Critics have noted that most of Gono's monetary policy statements in the past have had biblical references. Notably, he usually ends in policy statements to the Parliament of Zimbabwe thus: "In the Lord's hands, I commit this Monetary Policy Framework for our economic turnaround."
Banks and currency exchangeEdit
With the shortages of inputs in the agriculture the RBZ came to the forefront to try to bail the sector out by helping with fertilizer and machinery procurement.
Backed by vice president Joyce Mujuru, Gono has several times called for an end to the farm invasions sanctioned by the ZANU-PF party, as these destroy the Zimbabwean economy. Gono's criticism of farm takeovers is in sharp contrast to statements made by other ministers, including Lands Minister Didymus Mutasa.
In an interview with the state-controlled The Herald newspaper, he said, "I have openly condemned such retrogressive acts as destruction of horticultural greenhouses, decimation of tobacco barns, institution of fresh farm invasions". "There are too many subdivisions among us, too many contradictions, too much infighting among ourselves, incredible suspicion and mistrust of one another," Gono said.
Gono admitted that his efforts to rescue and improve the economy of Zimbabwe were being thwarted and risked failure. Gono said there were several factors that were outside the central bank's control, which made it difficult to reign in inflation.
"Some of those factors are within the governor's control and influence while others such as politics, sanctions, droughts, under-utilisation of farms, disruptions at those farms, rampant corruption, indiscipline, law and order are factors outside the governor's control," he said in an interview with The Herald newspaper. He has also blamed the failure of the economy on sanctions imposed on the country, a charge critics dispute.
Critics allege that Gono has kept his job as the governor mainly through Mugabe's patronage saying Mugabe has not only shielded Gono from critics, but has commended him in his activities as governor despite the extreme deterioration of the Zimbabwean economy. He had been Mugabe's banker for a long period before becoming governor of the RBZ.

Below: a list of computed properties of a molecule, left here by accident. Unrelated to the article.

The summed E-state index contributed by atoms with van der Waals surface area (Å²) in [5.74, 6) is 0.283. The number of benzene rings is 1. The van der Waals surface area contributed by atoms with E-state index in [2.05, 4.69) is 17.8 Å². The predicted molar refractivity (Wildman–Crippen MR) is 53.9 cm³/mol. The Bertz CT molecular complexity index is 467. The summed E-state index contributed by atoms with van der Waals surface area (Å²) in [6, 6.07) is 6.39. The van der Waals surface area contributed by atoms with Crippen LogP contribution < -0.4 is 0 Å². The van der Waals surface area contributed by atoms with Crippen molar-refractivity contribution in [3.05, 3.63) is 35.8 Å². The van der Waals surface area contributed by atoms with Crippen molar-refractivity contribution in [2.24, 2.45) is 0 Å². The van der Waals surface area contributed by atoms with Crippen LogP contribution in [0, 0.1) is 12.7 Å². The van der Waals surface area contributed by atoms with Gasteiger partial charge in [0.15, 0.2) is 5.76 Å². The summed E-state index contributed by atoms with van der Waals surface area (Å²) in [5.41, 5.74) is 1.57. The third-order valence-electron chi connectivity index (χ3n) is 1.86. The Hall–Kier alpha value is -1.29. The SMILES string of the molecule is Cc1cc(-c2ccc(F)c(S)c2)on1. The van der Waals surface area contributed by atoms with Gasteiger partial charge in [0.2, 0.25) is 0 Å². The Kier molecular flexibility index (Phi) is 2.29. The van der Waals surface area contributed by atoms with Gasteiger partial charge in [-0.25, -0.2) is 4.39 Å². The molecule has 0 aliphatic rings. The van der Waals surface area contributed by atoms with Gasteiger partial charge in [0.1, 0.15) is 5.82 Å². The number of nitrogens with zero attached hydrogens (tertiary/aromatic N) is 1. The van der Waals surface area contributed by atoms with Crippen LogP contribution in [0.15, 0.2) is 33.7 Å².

Gono and his wife live on a chicken farm in the north of Harare. The house, which has been under construction since 2000, has 6 bedrooms; a swimming pool, gym, and landscaped gardens. It is equipped with security cameras. There are upwards of 10 000 chickens on this farm alone. It is also, just a short drive away from the affluent neighborhood of Borrowdale Brooke, where President Robert Mugabe's own private residence is.
Like many of Mugabe's inner circle, Gono also owns a farm (in Norton). However, unlike others, he is said to have bought and paid for it in the late 1990s before the land redistribution program in which other farms were confiscated from localised white farmers.
In November 2008, Gono published a book titled Zimbabwe's Casino Economy: Extra-ordinary Measures for Extra-ordinary Challenges describing the post-colonial economy of Zimbabwe particularly during the first five years (2003–2008) of his term as Governor of the Reserve Bank of Zimbabwe (RBZ).
On 24 October 2010, the South-African newspaper Sunday Times ran a story falsely claiming that he had an affair with Amai Grace Mugabe, the wife of President Robert Mugabe. Later it was reported that the story could have been made up as a part of internal fighting inside the ruling party or the RBZ.
Gono is banned from travelling to the United States and EU member states because of his position in the government of Zimbabwe. He was added to the EU's list of individuals subject to personal sanctions—a ban on travel to the EU and the freezing of any assets there—in 2007.
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- "Gono vows to reduce soaring inflation rate - IOL".
- "Friends want me dead, claims Zim bank chief", Independent Online, 23 October 2006
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- "UPDATE 3-EU widens sanctions on Zimbabwe, includes companies". Reuters. 22 July 2008. Retrieved 16 February 2018.
- Ankomah, Baffour. "Gideon Gono: 'Zimbabwe Will Not Die'", New African, Aug/Sep 2007
- List of individuals banned from entering the United Kingdom, a list Gono is on